Once the beans have attained a moisture content of around eleven percent they are stored in silos with the last 2 layers of protective covering (parchment and silver skin). This resting period helps develop the flavor of the coffee and remove any green taste characteristics, and generally takes a few weeks to a couple of months.
The parchment and some of the silver skin is removed from the coffee bean after resting. In natural coffees, the dried skin, pulp and mucilage are also removed. The beans then go through a series of sorting processes. Each sort process separates the specialty grade from the lower grades of coffee. First the beans are sorted by size and density. Typically the larger and denser beans attain an enhanced, refined the flavor. Exceptions are the peaberry and the extra fancy grades of Hawaiian Coffee.
After sorting for size and density the beans are sorted for color. In this step, defects are spotted and separated from the specialty coffee. Defects can range from immature beans, insect damaged, sour and broken beans. In this step, the specialty coffees finally emerge. Only 1ten percent of the beans harvested earn the grade of specialty. All of Amrita Certified Pure® Coffee is 100 percent specialty Arabica coffee.
Roasting is the art and science of elevating the coffee flavor to its maximum potential without scorching or burning the bean. Roasting is a process by which aromatics, acids, and other flavor components are either created, balanced, or altered in a way that augments the coffee flavor, acidity, aftertaste and body. When coffee is roasted, the sugars of the coffee are caramelized adding sweetness to the coffee, and the color of the beans changes. Roasting is an art using the senses of sight, smell, and sound in combination with time and temperature. Roasting ultimately brings out the flavor of the coffee.
Amrita Certified Pure® Coffees are all roasted to order. Coffee beans are roasted and shipped within two business days of order placement. We roast our coffees on Sonofresco Roasters in small batches. Many roasters claim to small batch roast without reporting the size of the batch. Our batches vary between 1 and 2 lbs. at a time. We truly are a small batch roaster.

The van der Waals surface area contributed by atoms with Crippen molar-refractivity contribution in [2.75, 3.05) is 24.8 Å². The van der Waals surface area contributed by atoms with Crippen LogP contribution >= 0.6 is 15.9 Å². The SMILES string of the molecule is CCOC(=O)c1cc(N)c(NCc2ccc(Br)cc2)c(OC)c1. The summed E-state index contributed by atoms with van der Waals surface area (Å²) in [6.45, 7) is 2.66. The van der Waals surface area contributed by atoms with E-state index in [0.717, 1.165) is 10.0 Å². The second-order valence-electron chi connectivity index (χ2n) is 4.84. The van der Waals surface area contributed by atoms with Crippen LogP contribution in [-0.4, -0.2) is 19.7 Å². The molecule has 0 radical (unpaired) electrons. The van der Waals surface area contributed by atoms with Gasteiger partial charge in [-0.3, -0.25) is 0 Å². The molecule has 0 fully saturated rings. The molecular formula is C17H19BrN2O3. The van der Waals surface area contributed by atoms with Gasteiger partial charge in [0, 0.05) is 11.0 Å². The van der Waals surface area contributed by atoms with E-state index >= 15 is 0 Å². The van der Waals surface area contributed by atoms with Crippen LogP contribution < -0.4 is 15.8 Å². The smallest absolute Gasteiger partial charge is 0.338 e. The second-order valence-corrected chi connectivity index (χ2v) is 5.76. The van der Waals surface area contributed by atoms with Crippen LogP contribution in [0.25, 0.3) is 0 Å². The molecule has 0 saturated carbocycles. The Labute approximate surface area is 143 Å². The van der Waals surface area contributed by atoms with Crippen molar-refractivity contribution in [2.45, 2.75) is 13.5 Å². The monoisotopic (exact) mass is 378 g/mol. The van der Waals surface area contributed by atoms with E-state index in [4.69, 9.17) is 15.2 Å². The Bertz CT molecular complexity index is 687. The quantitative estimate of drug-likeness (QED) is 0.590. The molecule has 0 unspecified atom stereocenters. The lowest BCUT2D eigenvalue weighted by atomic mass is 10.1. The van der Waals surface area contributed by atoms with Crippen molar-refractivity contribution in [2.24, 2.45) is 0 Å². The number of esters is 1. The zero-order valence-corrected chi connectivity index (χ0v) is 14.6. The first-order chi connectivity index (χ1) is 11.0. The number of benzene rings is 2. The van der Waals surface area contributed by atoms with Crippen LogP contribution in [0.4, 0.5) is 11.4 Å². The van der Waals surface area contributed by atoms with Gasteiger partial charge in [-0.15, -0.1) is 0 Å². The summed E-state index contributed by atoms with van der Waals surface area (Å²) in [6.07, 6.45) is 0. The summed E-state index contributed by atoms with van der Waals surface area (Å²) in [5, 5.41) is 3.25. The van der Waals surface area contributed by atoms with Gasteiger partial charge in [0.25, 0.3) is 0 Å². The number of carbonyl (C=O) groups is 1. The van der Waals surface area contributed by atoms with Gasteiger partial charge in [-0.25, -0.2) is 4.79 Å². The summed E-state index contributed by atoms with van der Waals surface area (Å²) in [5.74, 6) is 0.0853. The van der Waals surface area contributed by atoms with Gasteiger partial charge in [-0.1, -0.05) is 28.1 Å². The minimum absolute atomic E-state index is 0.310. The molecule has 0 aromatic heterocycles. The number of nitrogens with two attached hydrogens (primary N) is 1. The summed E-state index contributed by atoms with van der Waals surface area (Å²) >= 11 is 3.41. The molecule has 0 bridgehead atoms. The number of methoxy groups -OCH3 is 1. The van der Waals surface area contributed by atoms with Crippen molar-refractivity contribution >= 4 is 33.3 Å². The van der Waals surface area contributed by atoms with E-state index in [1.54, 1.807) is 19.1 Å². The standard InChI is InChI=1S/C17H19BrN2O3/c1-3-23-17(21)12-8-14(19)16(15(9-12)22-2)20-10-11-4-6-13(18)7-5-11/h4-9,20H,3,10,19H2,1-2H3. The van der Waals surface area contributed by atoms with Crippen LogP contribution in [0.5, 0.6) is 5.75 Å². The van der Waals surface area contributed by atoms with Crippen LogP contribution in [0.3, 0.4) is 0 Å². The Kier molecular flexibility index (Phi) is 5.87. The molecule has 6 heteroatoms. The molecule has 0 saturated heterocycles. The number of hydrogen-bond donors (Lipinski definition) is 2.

Immediately after roasting all of the Amrita Certified Pure® Coffees are packaged in a bag with oxygen, moisture and light barriers. The bags contain a one-way valve that allows carbon dioxide to be released from the coffee while inhibiting oxygen intake. These bags are designed to preserve freshness.
Preserving the coffee’s freshness requires proper storage. Coffee’s natural enemies are light, moisture, oxygen and heat. Once the coffee bag is opened, the coffee is being introduced to light, moisture, oxygen, and in some cases heat. The best way to store coffee is in an opaque, airtight container in the pantry. To enjoy coffee at its freshest and finest it should be consumed within two weeks of opening the bag.
All of Amrita Certified Pure® Coffees are shipped whole bean to preserve freshness. Ground coffee has more surface area that is exposed to air. Air oxidizes the coffee and causes the coffee to go stale. By freshly grinding the coffee beans immediately before brewing, the coffee will be fresher and the flavors of the coffee will extract properly.
Proper selection of a grinder is a simple but important step. There are two basic types of grinders, blade and burr.
The blade grinder is an inexpensive grinder that is also suited for grinding spices. The big disadvantage of the blade grinder is achieving a consistent grind. Consistent grind particles are critical in brewing coffee. An inconsistent grind will result in some of the larger particles being under-extracted and giving a grassy, sour taste to the coffee, while smaller particles will be over-extracted leaving a bitter taste. Once a blade grinder has been used for a spice grinder, it will contaminate all future coffee grounds with the spice flavor.